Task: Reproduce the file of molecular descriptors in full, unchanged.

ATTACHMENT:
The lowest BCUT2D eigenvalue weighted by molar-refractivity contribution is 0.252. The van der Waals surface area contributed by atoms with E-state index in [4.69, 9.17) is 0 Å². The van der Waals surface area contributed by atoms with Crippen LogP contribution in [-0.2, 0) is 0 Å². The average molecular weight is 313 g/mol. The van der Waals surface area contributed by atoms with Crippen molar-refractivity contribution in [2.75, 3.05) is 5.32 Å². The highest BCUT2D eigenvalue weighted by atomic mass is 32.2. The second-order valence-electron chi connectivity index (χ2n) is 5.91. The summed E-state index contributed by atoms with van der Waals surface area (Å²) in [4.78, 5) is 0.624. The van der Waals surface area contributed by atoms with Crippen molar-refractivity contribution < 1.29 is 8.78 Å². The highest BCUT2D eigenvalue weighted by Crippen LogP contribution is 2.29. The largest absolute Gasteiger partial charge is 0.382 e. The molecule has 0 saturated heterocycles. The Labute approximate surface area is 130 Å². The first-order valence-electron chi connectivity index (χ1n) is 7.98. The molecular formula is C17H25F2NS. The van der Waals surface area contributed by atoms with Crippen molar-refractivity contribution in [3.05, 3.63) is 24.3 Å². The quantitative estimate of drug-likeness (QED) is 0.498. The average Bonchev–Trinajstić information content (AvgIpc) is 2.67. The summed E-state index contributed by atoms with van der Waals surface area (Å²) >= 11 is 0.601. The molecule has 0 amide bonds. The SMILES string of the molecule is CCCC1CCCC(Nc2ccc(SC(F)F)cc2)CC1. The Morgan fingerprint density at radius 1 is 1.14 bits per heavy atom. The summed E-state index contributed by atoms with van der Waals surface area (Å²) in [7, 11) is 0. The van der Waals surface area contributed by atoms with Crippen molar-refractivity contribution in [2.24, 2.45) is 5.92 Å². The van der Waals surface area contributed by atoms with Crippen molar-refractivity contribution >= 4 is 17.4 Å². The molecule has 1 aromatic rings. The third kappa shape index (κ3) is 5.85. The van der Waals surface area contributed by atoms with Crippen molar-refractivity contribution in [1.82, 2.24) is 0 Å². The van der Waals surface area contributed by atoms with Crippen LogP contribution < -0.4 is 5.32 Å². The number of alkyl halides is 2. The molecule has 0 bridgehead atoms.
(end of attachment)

The lowest BCUT2D eigenvalue weighted by molar-refractivity contribution is 0.252. The van der Waals surface area contributed by atoms with E-state index in [4.69, 9.17) is 0 Å². The van der Waals surface area contributed by atoms with Crippen LogP contribution in [-0.2, 0) is 0 Å². The average molecular weight is 313 g/mol. The van der Waals surface area contributed by atoms with Crippen molar-refractivity contribution in [2.75, 3.05) is 5.32 Å². The highest BCUT2D eigenvalue weighted by atomic mass is 32.2. The second-order valence-electron chi connectivity index (χ2n) is 5.91. The summed E-state index contributed by atoms with van der Waals surface area (Å²) in [4.78, 5) is 0.624. The van der Waals surface area contributed by atoms with Crippen molar-refractivity contribution < 1.29 is 8.78 Å². The highest BCUT2D eigenvalue weighted by Crippen LogP contribution is 2.29. The largest absolute Gasteiger partial charge is 0.382 e. The molecule has 0 saturated heterocycles. The Labute approximate surface area is 130 Å². The first-order valence-electron chi connectivity index (χ1n) is 7.98. The molecular formula is C17H25F2NS. The van der Waals surface area contributed by atoms with Crippen molar-refractivity contribution in [3.05, 3.63) is 24.3 Å². The quantitative estimate of drug-likeness (QED) is 0.498. The average Bonchev–Trinajstić information content (AvgIpc) is 2.67. The summed E-state index contributed by atoms with van der Waals surface area (Å²) >= 11 is 0.601. The molecule has 0 amide bonds. The SMILES string of the molecule is CCCC1CCCC(Nc2ccc(SC(F)F)cc2)CC1. The Morgan fingerprint density at radius 1 is 1.14 bits per heavy atom. The summed E-state index contributed by atoms with van der Waals surface area (Å²) in [7, 11) is 0. The van der Waals surface area contributed by atoms with Crippen molar-refractivity contribution in [2.24, 2.45) is 5.92 Å². The van der Waals surface area contributed by atoms with Crippen molar-refractivity contribution >= 4 is 17.4 Å². The molecule has 1 aromatic rings. The third kappa shape index (κ3) is 5.85. The van der Waals surface area contributed by atoms with Crippen molar-refractivity contribution in [1.82, 2.24) is 0 Å². The van der Waals surface area contributed by atoms with Crippen LogP contribution < -0.4 is 5.32 Å². The number of alkyl halides is 2. The molecule has 0 bridgehead atoms.